The Tennessee Supreme Court has declined to reconsider its recent decision upholding the state’s 2019 private school voucher law.
In a brief order issued Monday, the high court stood by its 3-2 ruling on May 18 in favor of the state and against the governments of Metropolitan Nashville and Shelby County, the only two counties affected by the law.
The decision marks another legal win for Gov. Bill Lee’s education savings account program, the signature legislation of his first year in office, although other court challenges loom.
The program aims to provide taxpayer money to pay toward private education for eligible students in public school districts in Memphis and Nashville, but it has never launched because of the fierce legal battle.
In 2020, a judge overturned the law on the grounds that it violated the Tennessee Constitution’s “home rule” clause, since it was imposed on the two counties without their approval. But on appeal, the high court disagreed last month and said the home rule clause governs the actions of local school districts, not the counties that sued, even though they help fund those schools.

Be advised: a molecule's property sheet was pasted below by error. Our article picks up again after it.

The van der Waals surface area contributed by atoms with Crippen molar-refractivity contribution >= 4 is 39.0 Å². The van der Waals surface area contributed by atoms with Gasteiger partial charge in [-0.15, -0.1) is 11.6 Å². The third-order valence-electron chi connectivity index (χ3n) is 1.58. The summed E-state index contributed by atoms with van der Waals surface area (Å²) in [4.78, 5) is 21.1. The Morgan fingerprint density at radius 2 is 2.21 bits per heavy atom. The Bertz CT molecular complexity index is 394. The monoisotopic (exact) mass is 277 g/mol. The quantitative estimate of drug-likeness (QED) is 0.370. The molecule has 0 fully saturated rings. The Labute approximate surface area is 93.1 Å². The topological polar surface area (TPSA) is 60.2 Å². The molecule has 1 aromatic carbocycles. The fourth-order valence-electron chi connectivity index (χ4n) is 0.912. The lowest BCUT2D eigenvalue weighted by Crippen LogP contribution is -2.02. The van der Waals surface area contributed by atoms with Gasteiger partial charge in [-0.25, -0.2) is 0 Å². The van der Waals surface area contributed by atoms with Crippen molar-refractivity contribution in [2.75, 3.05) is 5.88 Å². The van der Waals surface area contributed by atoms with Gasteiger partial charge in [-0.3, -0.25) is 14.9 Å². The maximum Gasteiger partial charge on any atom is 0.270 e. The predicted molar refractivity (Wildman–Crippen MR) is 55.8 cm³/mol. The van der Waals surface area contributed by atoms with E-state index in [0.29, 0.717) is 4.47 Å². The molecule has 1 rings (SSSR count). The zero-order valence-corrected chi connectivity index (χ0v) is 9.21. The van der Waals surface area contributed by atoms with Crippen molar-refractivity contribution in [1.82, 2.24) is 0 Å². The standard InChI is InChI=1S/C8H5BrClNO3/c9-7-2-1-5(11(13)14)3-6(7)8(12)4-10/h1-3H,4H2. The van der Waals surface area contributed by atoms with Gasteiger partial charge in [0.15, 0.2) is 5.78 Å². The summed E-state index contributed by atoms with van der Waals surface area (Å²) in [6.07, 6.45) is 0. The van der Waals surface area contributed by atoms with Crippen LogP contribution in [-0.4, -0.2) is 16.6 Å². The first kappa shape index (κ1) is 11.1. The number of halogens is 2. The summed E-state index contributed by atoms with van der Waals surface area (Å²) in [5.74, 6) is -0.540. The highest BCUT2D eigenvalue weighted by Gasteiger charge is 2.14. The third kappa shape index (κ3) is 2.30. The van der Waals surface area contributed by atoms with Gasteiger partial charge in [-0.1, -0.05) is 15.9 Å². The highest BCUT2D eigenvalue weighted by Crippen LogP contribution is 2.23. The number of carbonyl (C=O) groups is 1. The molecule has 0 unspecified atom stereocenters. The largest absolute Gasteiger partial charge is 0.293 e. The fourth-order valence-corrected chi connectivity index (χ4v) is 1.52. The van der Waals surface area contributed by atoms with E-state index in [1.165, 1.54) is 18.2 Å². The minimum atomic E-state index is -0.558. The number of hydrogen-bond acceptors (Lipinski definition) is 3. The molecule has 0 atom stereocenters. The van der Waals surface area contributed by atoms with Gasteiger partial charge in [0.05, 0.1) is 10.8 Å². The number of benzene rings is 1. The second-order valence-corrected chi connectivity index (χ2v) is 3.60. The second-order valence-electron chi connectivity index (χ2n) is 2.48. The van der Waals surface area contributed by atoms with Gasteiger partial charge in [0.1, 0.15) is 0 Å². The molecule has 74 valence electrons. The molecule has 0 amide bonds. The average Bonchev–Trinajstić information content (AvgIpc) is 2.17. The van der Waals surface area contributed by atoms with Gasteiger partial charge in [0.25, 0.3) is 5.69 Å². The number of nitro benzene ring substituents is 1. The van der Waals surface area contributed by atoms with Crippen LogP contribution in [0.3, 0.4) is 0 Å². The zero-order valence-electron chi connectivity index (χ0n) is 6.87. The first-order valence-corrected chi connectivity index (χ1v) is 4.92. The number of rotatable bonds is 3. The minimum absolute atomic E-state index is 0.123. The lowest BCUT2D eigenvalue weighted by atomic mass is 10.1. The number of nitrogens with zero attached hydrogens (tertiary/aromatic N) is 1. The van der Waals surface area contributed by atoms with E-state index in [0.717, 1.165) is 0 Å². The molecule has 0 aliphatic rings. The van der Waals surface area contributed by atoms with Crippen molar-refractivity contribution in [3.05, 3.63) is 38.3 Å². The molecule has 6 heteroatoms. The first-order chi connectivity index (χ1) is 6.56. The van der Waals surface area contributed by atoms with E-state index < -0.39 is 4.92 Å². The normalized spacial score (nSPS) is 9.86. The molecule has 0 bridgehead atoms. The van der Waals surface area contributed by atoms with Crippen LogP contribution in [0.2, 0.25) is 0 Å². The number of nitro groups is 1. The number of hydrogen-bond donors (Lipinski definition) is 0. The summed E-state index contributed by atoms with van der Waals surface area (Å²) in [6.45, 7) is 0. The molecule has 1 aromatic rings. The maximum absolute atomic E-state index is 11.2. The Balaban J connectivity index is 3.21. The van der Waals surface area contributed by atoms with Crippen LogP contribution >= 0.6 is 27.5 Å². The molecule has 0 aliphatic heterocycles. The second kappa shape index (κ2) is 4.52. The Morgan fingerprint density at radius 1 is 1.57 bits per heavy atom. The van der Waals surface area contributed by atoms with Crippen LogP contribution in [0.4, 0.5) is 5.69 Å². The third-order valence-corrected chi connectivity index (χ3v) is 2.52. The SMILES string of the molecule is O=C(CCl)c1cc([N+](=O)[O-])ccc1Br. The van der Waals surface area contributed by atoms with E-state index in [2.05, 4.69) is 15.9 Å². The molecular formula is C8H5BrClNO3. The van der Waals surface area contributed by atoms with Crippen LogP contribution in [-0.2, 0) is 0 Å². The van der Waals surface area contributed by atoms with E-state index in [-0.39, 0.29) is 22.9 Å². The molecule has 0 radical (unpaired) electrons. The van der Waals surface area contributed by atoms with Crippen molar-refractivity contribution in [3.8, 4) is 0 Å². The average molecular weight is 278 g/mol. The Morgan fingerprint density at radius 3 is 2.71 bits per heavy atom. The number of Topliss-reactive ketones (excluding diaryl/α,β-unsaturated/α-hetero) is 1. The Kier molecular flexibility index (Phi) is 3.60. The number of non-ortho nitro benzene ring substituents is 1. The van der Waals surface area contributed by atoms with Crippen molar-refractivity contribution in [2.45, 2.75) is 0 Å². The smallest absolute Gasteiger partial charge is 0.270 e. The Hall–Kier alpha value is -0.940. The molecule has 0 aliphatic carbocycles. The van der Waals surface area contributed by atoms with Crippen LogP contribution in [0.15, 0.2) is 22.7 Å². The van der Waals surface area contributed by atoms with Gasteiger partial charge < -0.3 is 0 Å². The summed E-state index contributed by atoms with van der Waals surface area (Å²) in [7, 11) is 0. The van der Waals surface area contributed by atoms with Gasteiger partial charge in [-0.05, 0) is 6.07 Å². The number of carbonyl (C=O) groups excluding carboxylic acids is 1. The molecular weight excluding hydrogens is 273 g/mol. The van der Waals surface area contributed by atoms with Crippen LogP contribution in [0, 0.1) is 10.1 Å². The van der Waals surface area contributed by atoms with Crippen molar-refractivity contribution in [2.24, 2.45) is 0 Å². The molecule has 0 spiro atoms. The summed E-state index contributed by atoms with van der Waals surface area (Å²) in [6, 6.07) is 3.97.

Attorneys for Nashville and Shelby County quickly asked for a rehearing, arguing in part that the home rule clause should apply because Nashville’s school system is part of a metropolitan form of government.
But the court declined to wade again into their claim.
“The court previously considered the issues raised in the petition in the course of its resolution of the appeal,” the court wrote in a four-sentence order.
A spokesman for Nashville Mayor John Cooper expressed disappointment over the order, while Nashville Law Director Wally Dietz said his office is “evaluating next steps for the remaining claims in our lawsuit.”
Meanwhile, Lee’s mothballed education savings account program remains stuck at the starting gate.
Litigants behind a second lawsuit in the case say they intend to press ahead with up to four remaining claims challenging the law’s constitutionality. And Dietz and his legal team are considering a similar move on behalf of local governments based in the state’s two largest cities.
In addition, a program with the complexities of vouchers requires significant preparation before a rollout and likely could not be ready before the start of the new school year in August.
Marta W. Aldrich is a senior correspondent and covers the statehouse for Chalkbeat Tennessee. Contact her at [email protected].
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